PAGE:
In Austin, it's a small world after all, but one with plenty of dining options
4919 Hudson Bend Rd., 266-3231
Sunday-Thursday, 7am-9pm; Friday-Saturday, 7am-10pm
Margarito Maldonado worked with Mirabelle owner Michael Vilim at Brio Vista and Castle Hill. When Vilim opened his own restaurant, Maldonado was one of his first hires. For five years, Margarito Maldonado was the lunch chef at Mirabelle. But Margarito had always dreamed of starting his own restaurant. A year and a half ago, he found his opportunity and opened Los Pinos.
His choice of location near Lake Travis' southern shoreline makes Los Pinos something of a trek. It's worth it.
While the menu is full of Tex-Mex concoctions, there are a few surprises that reflect Maldonado's brush with Southwest cuisine and the food he made at Mirabelle.
Take their soups. The small bowls are $3.95, but one is plenty for one person. Big eaters can always spring for the $7.25 large bowl. Every day, he has tortilla soup that bears more than a passing resemblance to Dean Fearing's soup at the Mansion on Turtle Creek. The chicken soup with vegetables (what Maldonado himself was having one night when we were there late) is so chock-full of white meat and veggies that there's hardly any room for broth. Ditto for the beef soup with vegetables. We chose the pozole with pork and hominy. This will scare those of you used to lighter-style pozole. It's dense, rich, and full of both chorizo and hominy. The menudo came steaming and overflowing with tripe.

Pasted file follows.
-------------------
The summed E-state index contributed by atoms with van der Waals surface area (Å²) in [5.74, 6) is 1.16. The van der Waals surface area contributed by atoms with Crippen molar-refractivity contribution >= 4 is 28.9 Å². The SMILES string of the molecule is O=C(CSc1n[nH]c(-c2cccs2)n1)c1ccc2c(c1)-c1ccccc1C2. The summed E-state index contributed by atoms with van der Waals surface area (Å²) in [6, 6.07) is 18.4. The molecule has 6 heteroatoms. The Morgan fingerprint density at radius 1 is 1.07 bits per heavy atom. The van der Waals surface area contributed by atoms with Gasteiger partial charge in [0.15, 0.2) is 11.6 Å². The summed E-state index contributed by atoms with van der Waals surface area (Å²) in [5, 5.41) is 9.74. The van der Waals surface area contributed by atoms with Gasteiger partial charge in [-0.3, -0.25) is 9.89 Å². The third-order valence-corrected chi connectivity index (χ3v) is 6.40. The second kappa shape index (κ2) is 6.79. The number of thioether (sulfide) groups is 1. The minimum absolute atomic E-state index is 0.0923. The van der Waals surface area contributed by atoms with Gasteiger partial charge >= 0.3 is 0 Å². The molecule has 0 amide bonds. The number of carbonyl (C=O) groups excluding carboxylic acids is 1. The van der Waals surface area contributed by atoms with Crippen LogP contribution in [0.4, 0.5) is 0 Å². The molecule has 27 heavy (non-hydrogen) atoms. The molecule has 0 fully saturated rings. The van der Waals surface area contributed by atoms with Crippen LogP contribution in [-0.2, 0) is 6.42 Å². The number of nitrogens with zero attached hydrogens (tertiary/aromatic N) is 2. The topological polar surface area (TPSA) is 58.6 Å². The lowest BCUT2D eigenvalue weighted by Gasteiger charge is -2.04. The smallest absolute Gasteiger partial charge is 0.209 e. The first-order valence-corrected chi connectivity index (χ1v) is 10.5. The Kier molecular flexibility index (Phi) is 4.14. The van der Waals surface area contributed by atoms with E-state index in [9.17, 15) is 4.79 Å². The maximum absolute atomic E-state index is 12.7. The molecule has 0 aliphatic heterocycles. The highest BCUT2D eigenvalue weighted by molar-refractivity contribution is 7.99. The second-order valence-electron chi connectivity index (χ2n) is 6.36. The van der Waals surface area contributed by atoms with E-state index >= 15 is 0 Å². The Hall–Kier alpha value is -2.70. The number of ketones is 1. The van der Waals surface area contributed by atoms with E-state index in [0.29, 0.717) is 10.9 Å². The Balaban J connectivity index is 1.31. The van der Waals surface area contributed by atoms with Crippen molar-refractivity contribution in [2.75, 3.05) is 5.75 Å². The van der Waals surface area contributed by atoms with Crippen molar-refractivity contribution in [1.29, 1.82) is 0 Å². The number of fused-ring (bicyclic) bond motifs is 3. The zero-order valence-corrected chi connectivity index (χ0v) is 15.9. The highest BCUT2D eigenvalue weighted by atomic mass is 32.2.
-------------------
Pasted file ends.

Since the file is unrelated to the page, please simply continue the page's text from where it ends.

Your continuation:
We also ordered queso fundido ($6.25), a version with less cheese and more meat and peppers than usual. The corn tortillas we ordered to accompany were handmade and hot off the skillet.
Our waitress, Matilde, made our drinks specially to order. The top-shelf rita ($7.95) was just as we asked: very light on the lime juice, no bar mix, and heavy on the tequila. The Mexican martini ($5.50) was served à la the Cedar Door, with a large shaker filled with about three drinks. Los Pinos limits the Mexican martini to two per customer, and they're right. It's a hammer. It's also so smooth and delicious, you don't notice them going down until it's too late.
We saw some carnitas ($9.95) going by and were sorely tempted, but Matilde recommended the Los Pinos Special Pork ($10.95), tender chunks of pork in the most delicious, tangy guajillo sauce, perked up with some tropical fruit flavors. Maldonando's cochinita pibil ($9.95) was as traditional a version as you would find in Mexico, steaming hot and fork tender.
The best dish of the night was Tilapia Borracho ($9.95). Tequila provided the drunken factor, but the sauce was what made the dish. Chipotles mixed with cream, corn, and mushrooms adorned the fish and sent me running for more fresh corn tortillas to scoop up the remaining sauce.
Service at Los Pinos was attentive, helpful, timely, and friendly. How often do you find that combination in Austin? Bottom line: worth a trip. Wes Marshall